Rex Tillerson, the former Exxon CEO and President-elect Donald Trump’s nominee for Secretary of State, was grilled on Wednesday by Senate Democrats who challenged the former big oil executive on issues such as climate change. However, the most compelling questioning came from a Republican senator who many were surprised to see engage Tillerson with such a hardball line of questioning.
It was Senator Marco Rubio (R-Fla.) who surprised a lot of people when he pressed Tillerson on specific answers to important questions related to his future job. However, the former big oil executive proved more slippery than the crude his old employer pumps from the earth. He gave the senator vague and incomplete answers as Rubio grew increasingly frustrated throughout the process. At one point, Tillerson told Rubio that he needed more facts, such as classified information, before he could give his thoughts on Putin and his regime’s complicity in war crimes and the murders of political enemies.
None of this is classified, Mr. Tillerson,” Rubio quipped. “These people are dead.”
Russia is expected to be the primary focus of Tillerson’s confirmation hearings, as the former Exxon CEO has strong business ties with the country. His ties included the near-completion of what was to be the biggest oil deal in history with the Russian government which was valued at $500 billion dollars. Tillerson was even awarded the “Order of Friendship” medal pinned on him by Russian President Vladimir Putin himself. However, after Russia’s actions in Crimea and the Ukraine, President Barack Obama imposed stiff sanctions on Moscow which essentially killed Exxon’s deal. But now with Tillerson’s possible appointment, questions are being raised on whether or not the former oil executive plans to use his position and influence to help lift the sanctions and allow Exxon to reconstitute its deal.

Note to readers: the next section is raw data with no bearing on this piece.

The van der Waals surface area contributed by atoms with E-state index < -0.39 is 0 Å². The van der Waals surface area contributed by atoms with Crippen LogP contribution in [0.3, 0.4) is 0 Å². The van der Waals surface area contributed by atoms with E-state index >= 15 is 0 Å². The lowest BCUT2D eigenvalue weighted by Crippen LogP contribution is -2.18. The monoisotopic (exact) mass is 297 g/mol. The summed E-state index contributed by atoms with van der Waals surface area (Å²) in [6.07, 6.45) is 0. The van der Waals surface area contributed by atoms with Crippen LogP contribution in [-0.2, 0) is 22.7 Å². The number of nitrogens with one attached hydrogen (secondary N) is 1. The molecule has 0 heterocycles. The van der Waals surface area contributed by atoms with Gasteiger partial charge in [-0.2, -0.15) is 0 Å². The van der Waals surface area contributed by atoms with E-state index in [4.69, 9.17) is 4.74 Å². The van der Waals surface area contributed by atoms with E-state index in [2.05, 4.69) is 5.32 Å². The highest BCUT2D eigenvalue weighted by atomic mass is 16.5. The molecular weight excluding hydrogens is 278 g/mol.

While I do not suggest it was your intent, it is frankly not too great a distance from Exxon’s business partnerships to Putin’s Kremlin-controlled slush funds essential for his ‘disinformation’ campaigns around the world,” said Sen. Benjamin L. Cardin of Maryland, the committee’s top Democrat.